John of Antioch (1)

John Of Antioch (1), a prelate of the early Greek Church, distinguished for the part he took in the controversy between Cyril and Nestorius, flourished in the first half of the 5th century, and succeeded Theodotus in the patriarchate of Antioch about A.D. 427. Favorably disposed towards Nestorius, who is said to have been a schoolmate of his in the monastery of St. Euprepius, near Antioch, he was forced to take decided ground against Cyril by the impolitic conduct of the latter at the Council of Ephesus (q.v.). Among the Eastern bishops who came with John of Antioch to attend the council, he was the acknowledged leader, and we need not wonder, therefore, that he swayed them all in favor of Nestorius, when, on arriving at Ephesus, they learned that the sessions had not only commenced, but that Nestorius had already been actually condemned without their sanction. As long as Irenaeus (q.v.) and Candidius succeeded in maintaining the Nestorians at the court of the emperor Theodosius, John proved faithful to his course taken at Ephesus; but when he found the Cyrillian party gaining the upper hand, he slowly modified his position until a reconciliation with Cyril followed (A.D. 432). He now turned actually against his former friend Nestorius, and after much trouble and opposition, which he vanquished, partly by persuasion, partly by deposing the pertinacious, the other Eastern bishops also — in provincial councils held at Antioch (A.D. 432), Anazarbus (A.D. 433), and Tarsus (A.D. 434) — declared for Cyril and the decrees of the third Ecumenical Council. Nay, it is said that John of Antioch was even the man who instigated the emperor to make the banishment of Nestorius perpetual; no doubt actuated by a desire to convince the Cyrillians of the truthfulness of his conversion. In the controversy with Theodore of Mopsuestia he took more liberal ground, declining, at a council held in 438, to condemn the writings and opinions of Theodore; according to Liberatus, he even appeared in his defense. John died in 441 or 442. He is spoken of by Gennadius (De Viris Illustribus, c. 54) as possessed of great rhetorical power. He wrote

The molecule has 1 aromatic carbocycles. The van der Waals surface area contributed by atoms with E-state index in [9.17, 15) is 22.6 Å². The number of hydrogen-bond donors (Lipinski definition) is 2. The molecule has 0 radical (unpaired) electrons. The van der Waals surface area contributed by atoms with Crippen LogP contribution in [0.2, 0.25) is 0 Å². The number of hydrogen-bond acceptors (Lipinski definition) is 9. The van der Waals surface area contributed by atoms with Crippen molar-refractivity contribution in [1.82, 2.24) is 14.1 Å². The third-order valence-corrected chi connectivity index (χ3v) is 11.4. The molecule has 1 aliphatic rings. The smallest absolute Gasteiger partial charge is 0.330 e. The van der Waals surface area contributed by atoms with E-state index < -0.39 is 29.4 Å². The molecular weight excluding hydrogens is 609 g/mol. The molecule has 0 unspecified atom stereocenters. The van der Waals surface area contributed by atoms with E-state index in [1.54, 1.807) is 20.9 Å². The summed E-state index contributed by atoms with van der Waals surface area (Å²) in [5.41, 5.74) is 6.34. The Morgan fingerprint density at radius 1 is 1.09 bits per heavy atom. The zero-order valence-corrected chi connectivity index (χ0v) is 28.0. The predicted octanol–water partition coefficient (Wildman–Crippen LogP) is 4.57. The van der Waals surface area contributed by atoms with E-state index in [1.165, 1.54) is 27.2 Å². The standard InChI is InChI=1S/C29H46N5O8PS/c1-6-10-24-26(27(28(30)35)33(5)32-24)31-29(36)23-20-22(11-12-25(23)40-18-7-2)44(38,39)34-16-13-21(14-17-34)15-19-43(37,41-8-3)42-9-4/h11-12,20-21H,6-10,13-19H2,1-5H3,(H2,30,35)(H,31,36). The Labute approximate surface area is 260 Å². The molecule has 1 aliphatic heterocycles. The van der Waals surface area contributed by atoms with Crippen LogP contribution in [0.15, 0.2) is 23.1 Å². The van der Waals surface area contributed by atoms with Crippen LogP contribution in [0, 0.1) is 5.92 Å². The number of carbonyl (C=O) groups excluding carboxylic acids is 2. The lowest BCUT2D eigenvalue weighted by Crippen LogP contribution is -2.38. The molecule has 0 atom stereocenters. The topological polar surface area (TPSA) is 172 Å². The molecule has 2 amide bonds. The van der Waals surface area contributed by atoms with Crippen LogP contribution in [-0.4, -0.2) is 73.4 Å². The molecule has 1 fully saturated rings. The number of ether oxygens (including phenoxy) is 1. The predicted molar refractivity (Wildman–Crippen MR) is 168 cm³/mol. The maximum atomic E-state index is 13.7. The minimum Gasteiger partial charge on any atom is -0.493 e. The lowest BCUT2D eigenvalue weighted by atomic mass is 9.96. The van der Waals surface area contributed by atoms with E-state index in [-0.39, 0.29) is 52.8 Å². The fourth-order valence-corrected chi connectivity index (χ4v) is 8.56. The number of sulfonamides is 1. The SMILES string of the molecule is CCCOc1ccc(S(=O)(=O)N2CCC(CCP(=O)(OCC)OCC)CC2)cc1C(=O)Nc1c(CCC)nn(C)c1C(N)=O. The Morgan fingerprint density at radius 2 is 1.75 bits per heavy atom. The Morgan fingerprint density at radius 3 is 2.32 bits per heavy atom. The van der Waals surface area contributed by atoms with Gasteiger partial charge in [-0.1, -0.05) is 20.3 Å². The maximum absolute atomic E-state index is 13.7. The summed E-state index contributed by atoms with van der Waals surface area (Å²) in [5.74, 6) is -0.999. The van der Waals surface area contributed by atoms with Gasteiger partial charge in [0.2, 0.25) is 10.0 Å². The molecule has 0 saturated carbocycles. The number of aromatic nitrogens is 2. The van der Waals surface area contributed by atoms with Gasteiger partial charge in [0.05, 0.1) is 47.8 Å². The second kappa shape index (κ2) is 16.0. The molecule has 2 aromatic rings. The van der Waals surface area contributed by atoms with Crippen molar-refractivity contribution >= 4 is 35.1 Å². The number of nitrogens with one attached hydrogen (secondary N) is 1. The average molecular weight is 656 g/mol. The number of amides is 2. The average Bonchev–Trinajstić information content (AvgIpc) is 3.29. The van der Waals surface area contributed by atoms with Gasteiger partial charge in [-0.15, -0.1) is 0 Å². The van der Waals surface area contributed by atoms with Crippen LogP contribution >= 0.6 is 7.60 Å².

(1) Ε᾿πιστολαί (Epistoloe) and Α᾿ναφοραί (Relationes) respecting the Nestorian controversy and the Council of Ephesus, of which several are contained in the various editions of the Concilia: —

(2) ῾Ουιλία (Homilia), the homily or exhortation delivered at Chalcedon, just after the Council of Ephesus, to the people of Constantinople, with the aim to animate them to continue steadfast in their adherence to the old Nicene Confession; a fragment of it we have in the Concilia: —

(3) Περὶ τῶν Μεσαλιανιτῶν (De Messalianis), a letter to Nestorius, enumerated by Photius (Bibl. Cod. 32) among the episcopal and synodical papers against that heretical body, contained in the history or acta of the Council of Side (A. D. 383): —

(4) Contra eos qui una tantum substantia asserunt adorandum Christum (only known to us by Gennadius; probably the work from which the passages are taken with which Eulogius credits John of Antioch). See Smith, Dict. Gr. and Rom. Biog. 2, 586 sq.; Tillemont, Memoires, vol. 14; Mansi, Concilia, 4, 1259 sq.; Neale, Hist. East. Ch. (Alexandria), 1, bk. 2, sect. 2 and 3; Hefele, Conciliengesch. 2, 178 sq.: Schaff, Ch. Hist. Ai, § 138-140; Milman, Latin Christianity, 5, 224 sq.; Gibbon, Decl. and Fall Rom. Emp. ch. 47.

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